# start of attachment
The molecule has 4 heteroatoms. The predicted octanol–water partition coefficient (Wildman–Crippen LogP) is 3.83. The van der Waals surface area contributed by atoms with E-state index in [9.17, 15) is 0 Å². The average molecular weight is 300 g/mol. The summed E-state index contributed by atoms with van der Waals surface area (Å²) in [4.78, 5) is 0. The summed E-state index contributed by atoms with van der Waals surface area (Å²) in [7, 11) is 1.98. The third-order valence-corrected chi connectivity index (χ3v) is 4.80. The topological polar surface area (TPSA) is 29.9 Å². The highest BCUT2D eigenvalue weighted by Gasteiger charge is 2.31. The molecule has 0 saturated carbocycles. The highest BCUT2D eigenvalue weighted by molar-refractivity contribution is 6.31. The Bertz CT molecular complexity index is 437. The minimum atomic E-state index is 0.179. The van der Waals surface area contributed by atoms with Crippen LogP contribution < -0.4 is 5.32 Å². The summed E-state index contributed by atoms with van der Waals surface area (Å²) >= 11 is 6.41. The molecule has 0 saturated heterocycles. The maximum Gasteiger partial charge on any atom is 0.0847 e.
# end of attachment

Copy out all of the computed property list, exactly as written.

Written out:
The molecule has 4 heteroatoms. The predicted octanol–water partition coefficient (Wildman–Crippen LogP) is 3.83. The van der Waals surface area contributed by atoms with E-state index in [9.17, 15) is 0 Å². The average molecular weight is 300 g/mol. The summed E-state index contributed by atoms with van der Waals surface area (Å²) in [4.78, 5) is 0. The summed E-state index contributed by atoms with van der Waals surface area (Å²) in [7, 11) is 1.98. The third-order valence-corrected chi connectivity index (χ3v) is 4.80. The topological polar surface area (TPSA) is 29.9 Å². The highest BCUT2D eigenvalue weighted by Gasteiger charge is 2.31. The molecule has 0 saturated carbocycles. The highest BCUT2D eigenvalue weighted by molar-refractivity contribution is 6.31. The Bertz CT molecular complexity index is 437. The minimum atomic E-state index is 0.179. The van der Waals surface area contributed by atoms with Crippen LogP contribution < -0.4 is 5.32 Å². The summed E-state index contributed by atoms with van der Waals surface area (Å²) >= 11 is 6.41. The molecule has 0 saturated heterocycles. The maximum Gasteiger partial charge on any atom is 0.0847 e.